Overwhelmed by God: Beauty, Transcendence, and Seeing the Savior
One thing I ask from the Lord,
this only do I seek:
that I may dwell in the house of the Lord
all the days of my life,
to gaze on the beauty of the Lord
and to seek him in his temple. 
“My God, what a sight!”
As I’ve grown older I have lost my sense of transcendence. As a kid, I had a vivid imagination. I could use boxes, crayons, and bubble wrap to fly to the moon. A balloon wasn’t just a piece of rubber, and with a string it offered endless possibilities of flight. The colors on a bug’s thorax could delight; the rustling of the wind through the trees could be a symphony; and the clouds in the sky created shapes and stories.
But at some point I started trying to understand the world around me rather than be amazed by it. Suddenly there were facts to learn, problems to solve, and myths to debunk. It was the gaining of knowledge for the sake of knowledge, but more than likely it was for the utilitarian purpose of getting ahead.
As a child, I was astounded by the stories in the Bible. Here were these women and men of faith who witnessed incredible scenes and saw God do miraculous things. But at some point I stopped being amazed and tried to ascertain:
What does it mean that the sun stood still, and how do the physics on that work?
How exactly does the death of Jesus atone for the sins of the world?
Eight people and a boat full of animals? Really?!?!?
By the way, those aren’t terrible questions. But I stopped being amazed in an effort to be analytical.
But one day I was on a backpacking trip in the mountains. We were about six days into a ten-day trek, and we were mostly trying to crank out miles as quickly as possible. The goal was the distance and destination, not the journey to get there. The day started light and airy, but quickly climbed into the upper 80s. And then, without warning, a front rushed in, and the temperature dropped to below freezing in less than an hour. We went from sunshine to light rain to heavy rain to hail to sleet to snow, and I had to hike in my sleeping bag—feet sticking out of the bottom zipper—just to stay warm. The clouds darkened the sky and my mood, and I cooked my dinner with my friends in sullen silence.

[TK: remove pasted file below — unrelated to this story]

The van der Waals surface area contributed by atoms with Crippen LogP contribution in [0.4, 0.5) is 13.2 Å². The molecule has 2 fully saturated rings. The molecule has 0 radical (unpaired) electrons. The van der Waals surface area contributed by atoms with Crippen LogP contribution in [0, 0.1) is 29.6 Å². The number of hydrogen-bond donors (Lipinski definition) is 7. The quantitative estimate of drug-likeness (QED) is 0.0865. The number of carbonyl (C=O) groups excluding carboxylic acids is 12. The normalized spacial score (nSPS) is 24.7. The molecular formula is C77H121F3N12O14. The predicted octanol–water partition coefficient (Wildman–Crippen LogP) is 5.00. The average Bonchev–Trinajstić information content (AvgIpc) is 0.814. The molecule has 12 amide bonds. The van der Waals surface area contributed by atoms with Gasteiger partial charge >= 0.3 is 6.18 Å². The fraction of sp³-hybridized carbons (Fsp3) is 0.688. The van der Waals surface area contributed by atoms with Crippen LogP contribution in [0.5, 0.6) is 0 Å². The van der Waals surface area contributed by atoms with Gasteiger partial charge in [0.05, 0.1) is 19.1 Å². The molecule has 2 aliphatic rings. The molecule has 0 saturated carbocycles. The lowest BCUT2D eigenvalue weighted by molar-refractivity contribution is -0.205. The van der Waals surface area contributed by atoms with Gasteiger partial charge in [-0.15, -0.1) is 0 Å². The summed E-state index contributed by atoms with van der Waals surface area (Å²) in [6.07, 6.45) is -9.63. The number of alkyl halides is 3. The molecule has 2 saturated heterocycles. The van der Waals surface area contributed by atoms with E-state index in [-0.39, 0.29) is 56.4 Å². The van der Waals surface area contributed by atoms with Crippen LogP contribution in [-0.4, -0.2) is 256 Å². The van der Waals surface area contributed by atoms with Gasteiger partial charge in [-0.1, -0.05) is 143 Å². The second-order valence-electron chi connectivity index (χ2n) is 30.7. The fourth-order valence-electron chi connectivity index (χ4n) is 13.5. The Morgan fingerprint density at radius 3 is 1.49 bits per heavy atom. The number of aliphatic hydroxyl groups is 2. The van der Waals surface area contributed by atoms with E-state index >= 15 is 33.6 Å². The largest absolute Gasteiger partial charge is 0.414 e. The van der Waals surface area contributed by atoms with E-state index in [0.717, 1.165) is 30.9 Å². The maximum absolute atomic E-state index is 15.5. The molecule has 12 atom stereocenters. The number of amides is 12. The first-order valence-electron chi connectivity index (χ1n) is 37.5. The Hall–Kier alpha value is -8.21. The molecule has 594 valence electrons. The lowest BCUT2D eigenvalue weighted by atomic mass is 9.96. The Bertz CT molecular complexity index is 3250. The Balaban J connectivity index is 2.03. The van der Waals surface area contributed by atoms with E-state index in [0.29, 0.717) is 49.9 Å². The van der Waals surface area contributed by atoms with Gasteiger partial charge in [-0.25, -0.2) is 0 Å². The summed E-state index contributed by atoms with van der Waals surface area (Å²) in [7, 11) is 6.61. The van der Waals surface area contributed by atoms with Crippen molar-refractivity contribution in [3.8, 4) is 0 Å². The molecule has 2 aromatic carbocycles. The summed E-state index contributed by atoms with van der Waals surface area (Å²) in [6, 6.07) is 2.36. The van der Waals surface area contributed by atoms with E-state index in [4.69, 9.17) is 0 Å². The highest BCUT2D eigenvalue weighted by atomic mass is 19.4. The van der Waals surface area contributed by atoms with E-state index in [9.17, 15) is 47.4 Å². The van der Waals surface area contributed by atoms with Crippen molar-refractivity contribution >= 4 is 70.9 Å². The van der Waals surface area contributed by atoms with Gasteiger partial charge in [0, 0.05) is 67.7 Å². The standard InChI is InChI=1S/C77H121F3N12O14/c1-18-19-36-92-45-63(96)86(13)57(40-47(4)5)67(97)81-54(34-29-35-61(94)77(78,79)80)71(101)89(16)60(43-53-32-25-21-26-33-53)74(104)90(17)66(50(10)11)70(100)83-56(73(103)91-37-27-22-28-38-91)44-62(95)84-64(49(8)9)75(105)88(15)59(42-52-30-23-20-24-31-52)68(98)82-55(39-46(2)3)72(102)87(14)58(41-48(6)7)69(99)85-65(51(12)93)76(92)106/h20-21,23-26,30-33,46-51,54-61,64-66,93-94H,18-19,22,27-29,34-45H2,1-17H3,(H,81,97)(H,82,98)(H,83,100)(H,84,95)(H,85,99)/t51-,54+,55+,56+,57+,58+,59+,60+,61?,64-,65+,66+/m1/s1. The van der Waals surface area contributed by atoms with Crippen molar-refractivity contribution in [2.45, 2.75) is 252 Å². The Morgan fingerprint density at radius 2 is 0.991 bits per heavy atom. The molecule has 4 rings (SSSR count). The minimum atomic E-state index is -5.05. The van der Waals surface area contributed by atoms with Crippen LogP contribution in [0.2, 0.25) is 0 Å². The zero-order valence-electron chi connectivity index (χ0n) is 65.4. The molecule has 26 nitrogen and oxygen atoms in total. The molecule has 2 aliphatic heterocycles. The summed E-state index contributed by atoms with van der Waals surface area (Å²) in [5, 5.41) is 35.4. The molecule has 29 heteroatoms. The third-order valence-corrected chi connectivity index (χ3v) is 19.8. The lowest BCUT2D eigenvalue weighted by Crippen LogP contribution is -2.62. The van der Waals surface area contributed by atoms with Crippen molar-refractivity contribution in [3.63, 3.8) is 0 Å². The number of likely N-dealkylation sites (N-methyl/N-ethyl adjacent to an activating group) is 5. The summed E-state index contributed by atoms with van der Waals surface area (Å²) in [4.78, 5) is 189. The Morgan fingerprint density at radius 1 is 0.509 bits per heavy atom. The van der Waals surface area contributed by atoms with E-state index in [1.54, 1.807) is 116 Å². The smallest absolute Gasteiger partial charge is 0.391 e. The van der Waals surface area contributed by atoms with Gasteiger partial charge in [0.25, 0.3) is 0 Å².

Then without warning, the clouds began to clear. It was a moonless night, but the stars overhead were more numerous than I had ever seen. It was my first time to ever see the Milky Way in the sky rather than in a textbook. And as I stared up in open-mouthed wonder, all I could say is, “My God, what a sight!” Because at that moment I was transfixed by the beautiful majesty and mystery of God.
In his book Beauty will Save the World, Brian Zahnd argues that the Western church is completely influenced by the Scientific Revolution—it’s about facts, figures, and what works. When we sit down to describe the Christian faith we tend to speak in terms of apologetics and truth claims, or supply ethical arguments about the moral goodness of the Christian way of life. Those things aren’t bad, Zahnd exclaims, but might it be that what new generations need to hear isn’t apologetics or ethics but aesthetics? Because “beauty has a way of sneaking past defenses and speaking in unique ways. To a generation suspicious of truth claims and unconvinced by moral assertions, beauty has a surprising allure.” 
While we might argue amongst ourselves as to what is truly beautiful, many of us simply echo the words of Supreme Court Justice Potter Stewart: “I shall not today attempt further to define [it]… and perhaps I could never succeed in intelligibly doing so. But I know it when I see it.”  Beauty catches our breath; it focuses our eyes; it brings us back to reality and, in a way, past the concrete to truly reality—it is transcendent.
All I know is, when I looked at the stars that night, I was amazed by my smallness and God’s greatness, and I knew that there was a God. And a song lyric entered my mind:
Lord, our Lord,
how majestic is your name in all the earth!
You have set your glory
in the heavens. …
When I consider your heavens,
the work of your fingers,
the moon and the stars,
which you have set in place,
what is mankind that you are mindful of them,
human beings that you care for them? 
The heavens declare the glory of God;
the skies proclaim the work of his hands.
Day after day they pour forth speech;
night after night they reveal knowledge.
They have no speech, they use no words;
no sound is heard from them.
Yet their voice goes out into all the earth,
their words to the ends of the world. 
Fyodor Dostoevsky enigmatically wrote in his book The Idiot, “Beauty will save the world.” I am not sure it saves us, but it certainly can point us toward the Savior. At least, it did for me that day. May we always seek to gaze on the beauty of the Lord.
 Ps. 27:4.
 Brian Zahnd, Beauty will Save the World: Rediscovering the Allure and Mystery of Christianity. Lake Mary, FL: Charisma House, 2012; xiv-xv.
 Concurrent opinion, Jacobellis v. Ohio, 378 U.S. 184 (1964).
 Ps. 8:1, 3-4
 Ps. 19:1-4